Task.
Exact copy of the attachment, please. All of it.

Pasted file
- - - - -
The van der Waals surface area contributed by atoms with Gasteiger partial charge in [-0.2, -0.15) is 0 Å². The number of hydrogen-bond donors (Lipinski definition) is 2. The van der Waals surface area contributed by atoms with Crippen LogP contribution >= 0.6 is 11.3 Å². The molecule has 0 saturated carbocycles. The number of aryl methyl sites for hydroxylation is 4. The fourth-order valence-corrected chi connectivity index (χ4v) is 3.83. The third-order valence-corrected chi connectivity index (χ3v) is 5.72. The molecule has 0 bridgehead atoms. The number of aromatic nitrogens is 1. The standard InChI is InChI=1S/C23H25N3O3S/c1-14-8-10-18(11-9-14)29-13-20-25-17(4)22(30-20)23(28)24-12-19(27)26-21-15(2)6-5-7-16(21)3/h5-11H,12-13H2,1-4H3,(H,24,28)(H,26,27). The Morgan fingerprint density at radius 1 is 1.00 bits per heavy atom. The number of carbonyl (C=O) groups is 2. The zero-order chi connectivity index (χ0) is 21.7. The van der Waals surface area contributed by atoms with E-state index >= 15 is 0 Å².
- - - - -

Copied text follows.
The van der Waals surface area contributed by atoms with Gasteiger partial charge in [-0.2, -0.15) is 0 Å². The number of hydrogen-bond donors (Lipinski definition) is 2. The van der Waals surface area contributed by atoms with Crippen LogP contribution >= 0.6 is 11.3 Å². The molecule has 0 saturated carbocycles. The number of aryl methyl sites for hydroxylation is 4. The fourth-order valence-corrected chi connectivity index (χ4v) is 3.83. The third-order valence-corrected chi connectivity index (χ3v) is 5.72. The molecule has 0 bridgehead atoms. The number of aromatic nitrogens is 1. The standard InChI is InChI=1S/C23H25N3O3S/c1-14-8-10-18(11-9-14)29-13-20-25-17(4)22(30-20)23(28)24-12-19(27)26-21-15(2)6-5-7-16(21)3/h5-11H,12-13H2,1-4H3,(H,24,28)(H,26,27). The Morgan fingerprint density at radius 1 is 1.00 bits per heavy atom. The number of carbonyl (C=O) groups is 2. The zero-order chi connectivity index (χ0) is 21.7. The van der Waals surface area contributed by atoms with E-state index >= 15 is 0 Å².